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Alzheimer’s FAQs

Is Alzheimer’s Hereditary?

No one knows exactly what causes Alzheimer’s, but there is most certainly a genetic component. Just as your genes determine your eye or hair color, your genes can also determine whether or not you develop Alzheimer’s.

In cases of early-onset familial Alzheimer’s, if you display the mutated gene, then you will inherit this disease. The majority of cases are late-onset and do not appear to have clear family patterns. There are various potential factors involved and researchers believed that genetic factors simply increase your risk.

What is a Biomarker?

You often hear the term ‘biomarker’ when discussing Alzheimer’s, as it’s an important indicator. A biomarker is something within your body that can be measured, allowing doctors to see whether or not a disease is present or absent.

In some cases, biomarkers also determine whether you’re at risk for developing a disease later on. Just as elevated blood sugar levels are a marker of diabetes, the results of one’s fluid and brain imaging tests are studied as Alzheimer’s biomarkers. The main two biomarkers are clear levels of beta-amyloid accumulation and nerve cell damage.

What is the Difference Between Alzheimer’s and Mild Cognitive Impairment?

When you display symptoms of mild cognitive impairment, this simply means that your memory and other thinking skills are hindered more greatly than normal for people of your age. Although you may notice these impairments, they will not interfere with daily functioning and you can still live independently.

Many individuals who suffer from mild cognitive impairment will develop Alzheimer’s, however, this is not always the case. There are plenty of problems that can yield symptoms of cognitive impairment, including medication, reduced blood flow to the brain, stress, and more. This is why it’s critical to speak to your doctor as soon as symptoms surface.

What is the Life Expectancy of Alzheimer’s Patients?

Each individual case is unique and some progress less quickly than others. In turn, the time from a diagnosis to death widely varies. For some, they live as little as three years while others live more than a decade. The age in which you’re diagnosed tends to play a key role. Someone diagnosed at 60, for instance, is expected to live longer than someone who was diagnosed after the age of 80.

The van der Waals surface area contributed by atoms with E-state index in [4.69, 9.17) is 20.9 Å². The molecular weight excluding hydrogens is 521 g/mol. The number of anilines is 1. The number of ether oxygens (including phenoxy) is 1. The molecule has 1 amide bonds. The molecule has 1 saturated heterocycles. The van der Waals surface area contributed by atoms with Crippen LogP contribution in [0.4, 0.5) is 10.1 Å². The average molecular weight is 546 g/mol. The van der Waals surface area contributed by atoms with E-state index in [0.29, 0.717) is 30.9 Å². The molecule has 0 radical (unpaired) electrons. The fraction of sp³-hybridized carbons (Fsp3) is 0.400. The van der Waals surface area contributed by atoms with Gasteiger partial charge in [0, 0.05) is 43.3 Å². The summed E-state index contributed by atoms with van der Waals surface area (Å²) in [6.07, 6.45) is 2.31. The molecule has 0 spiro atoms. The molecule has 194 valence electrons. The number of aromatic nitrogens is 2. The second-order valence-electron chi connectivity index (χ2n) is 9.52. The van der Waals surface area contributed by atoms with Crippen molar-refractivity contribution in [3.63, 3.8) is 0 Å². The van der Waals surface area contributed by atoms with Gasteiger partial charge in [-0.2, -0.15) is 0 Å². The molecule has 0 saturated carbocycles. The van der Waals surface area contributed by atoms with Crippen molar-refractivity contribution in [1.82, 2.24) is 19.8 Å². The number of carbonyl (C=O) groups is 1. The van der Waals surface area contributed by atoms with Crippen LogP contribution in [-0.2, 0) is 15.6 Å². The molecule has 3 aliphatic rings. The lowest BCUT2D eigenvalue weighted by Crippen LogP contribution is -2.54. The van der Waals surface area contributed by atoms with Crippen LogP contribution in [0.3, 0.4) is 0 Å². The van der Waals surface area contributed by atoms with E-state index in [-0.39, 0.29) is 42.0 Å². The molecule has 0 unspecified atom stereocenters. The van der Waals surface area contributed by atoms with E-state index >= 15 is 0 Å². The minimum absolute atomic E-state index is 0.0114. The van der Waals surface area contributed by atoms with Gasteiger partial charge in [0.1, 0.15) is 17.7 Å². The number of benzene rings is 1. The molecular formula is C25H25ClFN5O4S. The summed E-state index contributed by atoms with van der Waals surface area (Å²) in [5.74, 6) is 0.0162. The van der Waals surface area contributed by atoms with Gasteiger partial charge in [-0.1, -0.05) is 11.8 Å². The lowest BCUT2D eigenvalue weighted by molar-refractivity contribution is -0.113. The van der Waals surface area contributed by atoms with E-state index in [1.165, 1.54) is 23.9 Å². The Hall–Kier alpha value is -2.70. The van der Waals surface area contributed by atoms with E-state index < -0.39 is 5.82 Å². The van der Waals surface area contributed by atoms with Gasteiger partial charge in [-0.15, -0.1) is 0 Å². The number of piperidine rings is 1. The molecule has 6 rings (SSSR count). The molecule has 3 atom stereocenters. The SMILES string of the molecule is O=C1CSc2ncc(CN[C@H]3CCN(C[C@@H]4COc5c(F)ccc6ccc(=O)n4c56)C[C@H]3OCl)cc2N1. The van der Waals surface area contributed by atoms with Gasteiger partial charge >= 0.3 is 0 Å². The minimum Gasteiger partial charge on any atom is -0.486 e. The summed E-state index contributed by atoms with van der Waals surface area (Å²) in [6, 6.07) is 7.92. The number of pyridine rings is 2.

What Activities are Good For Individuals Living with Alzheimer’s?

Staying active when faced with Alzheimer’s can bring great pleasure to those affected. Various activities can help reduce anxiety, increase engagement, increase positive well-being, and even stir memories. When it comes to the best activities, that will really depend on the individual.

The key is choosing meaningful memories, not just activities to kill time. What interests did the individual enjoy in the past? Always keep safety in mind, as well as the ways in which activities will affect behavior and sensory perception. Meaning, don’t plan activities that may overwhelm the individual.

They may have once loved roller coasters, but that may not be the best idea when someone is confused and lacking awareness. Choosing activities that soothe and relax, such as art, playing music, reading, working on puzzles, watching family videos, caring for a garden, baking, or even tidying the house.

References

NIH. (2015). Alzheimer’s Disease. Frequently Asked Questions. Senior Health. Retrieved from http://nihseniorhealth.gov/alzheimersdisease/faq/faqlist.html#a13

Wegerer, J. (2014). 10 Stimulating Activities for Alzheimer’s Patients. Alzheimer’s.net. Retrieved from http://www.alzheimers.net/2014-03-06/stimulating-activities-for-alzheimers-patients/

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